Live long, prosper, and leave a good looking corpse.
If science fiction has taught us anything, it’s that humans are frail little monkeys that probably don’t belong in space. Yet despite our primitive minds and color-coded tunics, we often set a course for exploration and adventure among the stars. But as the crew in Star Command learns all too well, those stars might not be as welcoming as we’d hope.
Equal parts homage to Star Trek and strategy games, Star Command puts players in charge of their very own spaceship and its dedicated crew. Initially you’ll be a part of Star Command, a space-faring human organization, but before long your crew will be framed for a crime they didn’t commit and find themselves on the run across the galaxy, encountering strange new life and new civilizations… most of which want to kill you.
There’s a story that unfolds as you explore the uncharted regions of space, but for the most part, every encounter will break down into a frenzied exercise in combat.
On the one hand you’ll have ship vs. ship combat, as players command individual crew members to operate different stations to ensure their success in battle. Running concurrent with this is crew vs. crew combat. Enemies will all too frequently beam aboard your ship with their phasers set to kill, and you’ll need to turn the firefight back on them if you want to survive.
Since both ship and crew combat occur simultaneously, you’ll be balancing the individual actions of everyone on your crew at the same time. Do you take your weapons officer away from his station at the plasma torpedoes to step in and fight off the alien Vocar that has invaded your ship? Should you have your science officer abandon their post in the shield boost room so that they can provide medical support to your weapons officer? And while all this is happening, who’s putting out the fires caused by the last attack on your ship?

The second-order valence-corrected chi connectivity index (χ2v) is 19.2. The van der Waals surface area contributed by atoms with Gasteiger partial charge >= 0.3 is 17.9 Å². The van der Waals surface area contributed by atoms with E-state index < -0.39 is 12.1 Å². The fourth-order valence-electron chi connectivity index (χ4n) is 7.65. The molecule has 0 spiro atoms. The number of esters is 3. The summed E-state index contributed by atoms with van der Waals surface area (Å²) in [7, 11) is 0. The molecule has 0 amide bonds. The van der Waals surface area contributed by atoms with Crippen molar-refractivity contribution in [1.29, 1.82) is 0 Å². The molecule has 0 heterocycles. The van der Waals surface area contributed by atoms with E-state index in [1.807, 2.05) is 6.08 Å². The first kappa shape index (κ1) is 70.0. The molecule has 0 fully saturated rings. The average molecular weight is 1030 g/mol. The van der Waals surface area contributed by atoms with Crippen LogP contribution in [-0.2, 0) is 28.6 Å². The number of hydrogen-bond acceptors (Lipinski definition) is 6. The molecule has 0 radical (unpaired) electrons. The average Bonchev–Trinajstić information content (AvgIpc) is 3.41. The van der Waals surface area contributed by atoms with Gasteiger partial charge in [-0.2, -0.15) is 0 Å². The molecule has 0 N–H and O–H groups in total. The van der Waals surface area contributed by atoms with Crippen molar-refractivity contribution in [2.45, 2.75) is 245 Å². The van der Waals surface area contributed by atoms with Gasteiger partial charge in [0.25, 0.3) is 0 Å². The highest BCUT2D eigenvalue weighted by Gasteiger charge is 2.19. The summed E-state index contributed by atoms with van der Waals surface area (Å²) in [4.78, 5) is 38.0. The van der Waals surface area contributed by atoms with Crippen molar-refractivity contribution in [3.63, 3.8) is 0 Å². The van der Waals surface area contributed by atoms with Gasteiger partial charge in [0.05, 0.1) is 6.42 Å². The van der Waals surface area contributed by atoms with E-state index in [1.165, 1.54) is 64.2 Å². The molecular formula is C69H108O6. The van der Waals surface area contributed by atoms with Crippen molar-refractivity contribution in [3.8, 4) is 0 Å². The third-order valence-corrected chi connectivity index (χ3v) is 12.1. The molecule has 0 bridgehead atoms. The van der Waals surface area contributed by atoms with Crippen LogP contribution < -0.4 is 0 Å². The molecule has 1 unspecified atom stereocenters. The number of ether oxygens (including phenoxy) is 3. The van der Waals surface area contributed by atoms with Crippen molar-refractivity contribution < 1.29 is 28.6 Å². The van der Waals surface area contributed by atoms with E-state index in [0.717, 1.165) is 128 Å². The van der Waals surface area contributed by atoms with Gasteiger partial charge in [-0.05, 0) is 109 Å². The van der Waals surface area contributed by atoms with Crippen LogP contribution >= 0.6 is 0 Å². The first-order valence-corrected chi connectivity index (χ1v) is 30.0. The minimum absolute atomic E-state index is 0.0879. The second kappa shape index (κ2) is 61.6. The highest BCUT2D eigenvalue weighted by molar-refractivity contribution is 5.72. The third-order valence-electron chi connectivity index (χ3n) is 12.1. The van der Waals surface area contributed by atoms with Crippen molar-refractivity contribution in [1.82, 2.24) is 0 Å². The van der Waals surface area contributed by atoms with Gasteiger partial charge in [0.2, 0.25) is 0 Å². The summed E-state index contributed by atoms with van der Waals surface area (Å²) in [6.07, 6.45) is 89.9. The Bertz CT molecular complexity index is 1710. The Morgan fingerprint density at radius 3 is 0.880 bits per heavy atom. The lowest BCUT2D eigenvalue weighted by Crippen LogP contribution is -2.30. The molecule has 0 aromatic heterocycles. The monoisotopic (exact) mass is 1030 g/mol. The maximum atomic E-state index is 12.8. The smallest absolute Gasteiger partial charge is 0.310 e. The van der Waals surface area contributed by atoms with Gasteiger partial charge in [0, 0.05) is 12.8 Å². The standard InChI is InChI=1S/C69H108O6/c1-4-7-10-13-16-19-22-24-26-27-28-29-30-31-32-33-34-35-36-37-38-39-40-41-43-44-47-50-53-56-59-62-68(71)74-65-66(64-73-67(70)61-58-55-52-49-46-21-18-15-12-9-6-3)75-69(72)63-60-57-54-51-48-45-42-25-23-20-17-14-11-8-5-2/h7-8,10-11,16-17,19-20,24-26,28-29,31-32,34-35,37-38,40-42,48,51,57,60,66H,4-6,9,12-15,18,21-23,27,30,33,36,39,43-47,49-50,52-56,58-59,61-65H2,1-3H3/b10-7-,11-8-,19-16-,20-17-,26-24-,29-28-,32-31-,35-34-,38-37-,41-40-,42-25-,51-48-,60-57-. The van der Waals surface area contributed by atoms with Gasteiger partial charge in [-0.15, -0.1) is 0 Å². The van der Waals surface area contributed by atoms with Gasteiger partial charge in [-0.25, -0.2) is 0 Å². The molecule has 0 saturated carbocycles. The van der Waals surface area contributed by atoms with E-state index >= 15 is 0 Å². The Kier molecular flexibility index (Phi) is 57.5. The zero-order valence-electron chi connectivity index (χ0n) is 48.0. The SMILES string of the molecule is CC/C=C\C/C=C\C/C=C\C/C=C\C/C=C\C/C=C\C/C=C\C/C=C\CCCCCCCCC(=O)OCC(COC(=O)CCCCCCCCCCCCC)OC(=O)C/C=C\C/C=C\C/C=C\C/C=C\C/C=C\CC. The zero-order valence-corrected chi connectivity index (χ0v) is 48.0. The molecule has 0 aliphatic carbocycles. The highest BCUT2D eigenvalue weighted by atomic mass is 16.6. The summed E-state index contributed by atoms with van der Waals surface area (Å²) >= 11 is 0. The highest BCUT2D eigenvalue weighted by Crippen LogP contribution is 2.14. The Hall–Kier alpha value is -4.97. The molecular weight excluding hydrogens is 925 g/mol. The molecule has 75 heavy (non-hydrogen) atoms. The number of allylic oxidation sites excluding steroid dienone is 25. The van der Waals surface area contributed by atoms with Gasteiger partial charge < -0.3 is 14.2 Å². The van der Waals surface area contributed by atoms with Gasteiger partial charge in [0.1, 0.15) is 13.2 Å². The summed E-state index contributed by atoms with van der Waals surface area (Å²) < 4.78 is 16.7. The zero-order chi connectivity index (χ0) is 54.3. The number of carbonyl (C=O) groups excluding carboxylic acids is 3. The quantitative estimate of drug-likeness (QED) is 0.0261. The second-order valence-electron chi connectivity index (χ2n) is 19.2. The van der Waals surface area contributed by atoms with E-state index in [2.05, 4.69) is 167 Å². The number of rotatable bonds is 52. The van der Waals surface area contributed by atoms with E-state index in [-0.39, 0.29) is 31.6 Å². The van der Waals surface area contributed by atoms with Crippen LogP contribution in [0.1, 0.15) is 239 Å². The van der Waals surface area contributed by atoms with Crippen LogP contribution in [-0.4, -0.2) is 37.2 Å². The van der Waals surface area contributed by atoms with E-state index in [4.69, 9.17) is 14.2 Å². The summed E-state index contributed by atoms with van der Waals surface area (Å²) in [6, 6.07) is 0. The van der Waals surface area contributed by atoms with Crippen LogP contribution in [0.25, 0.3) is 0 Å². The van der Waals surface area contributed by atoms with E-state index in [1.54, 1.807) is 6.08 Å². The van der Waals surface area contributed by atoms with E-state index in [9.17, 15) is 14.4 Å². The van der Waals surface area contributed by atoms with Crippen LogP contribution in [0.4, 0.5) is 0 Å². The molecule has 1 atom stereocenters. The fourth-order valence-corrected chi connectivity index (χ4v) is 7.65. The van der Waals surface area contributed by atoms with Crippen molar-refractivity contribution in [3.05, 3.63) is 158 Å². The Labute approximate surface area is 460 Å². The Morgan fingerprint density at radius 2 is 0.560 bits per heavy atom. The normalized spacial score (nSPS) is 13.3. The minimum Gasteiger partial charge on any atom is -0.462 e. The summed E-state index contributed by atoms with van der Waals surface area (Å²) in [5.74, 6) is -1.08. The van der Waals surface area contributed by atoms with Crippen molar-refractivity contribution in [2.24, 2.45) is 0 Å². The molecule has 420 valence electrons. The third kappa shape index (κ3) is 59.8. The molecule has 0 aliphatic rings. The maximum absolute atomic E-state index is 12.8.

It sounds like a lot – and from a certain perspective, I suppose it is – yet Star Command manages to offer up a perfect blend of complex situations and simple actions. While you may be faced with a large number of important decisions at any given time, the choices you’ll need to make aren’t terribly deep, and you’ll be able to execute any of them with a tap or two of your finger.
With the exception of the captain, there are three types of assignments crew members can take on: weapons, science, and engineering. In a pretty obvious nod to the game’s inspirations, their uniforms are red, blue and yellow respectively.
Each crew assignment can serve two functions: operating a room and providing direct assistance. Weapons officers can be assigned to any weapons station and can take an active role in crew vs. crew combat. Science officers can run science stations and heal crew members. Engineers can work in engineering rooms and can do repairs, like putting out fires and fixing structural issues. Any crew can be reassigned to any job type, so you’ll never be at a loss because all of your weapons officers have died in combat, or your healers didn’t manage to heal themselves (what martyrs, they are!)
As they perform their jobs, each crew member can level up and attain new special skills based on their level. Likewise, safely completing engagements will earn you currency that can be spent to purchase additional crew, as well as upgrades for the different rooms aboard your ship. All in all, both the crew and ship management portions of Star Command can be summed up in three words: satisfyingly simple strategy.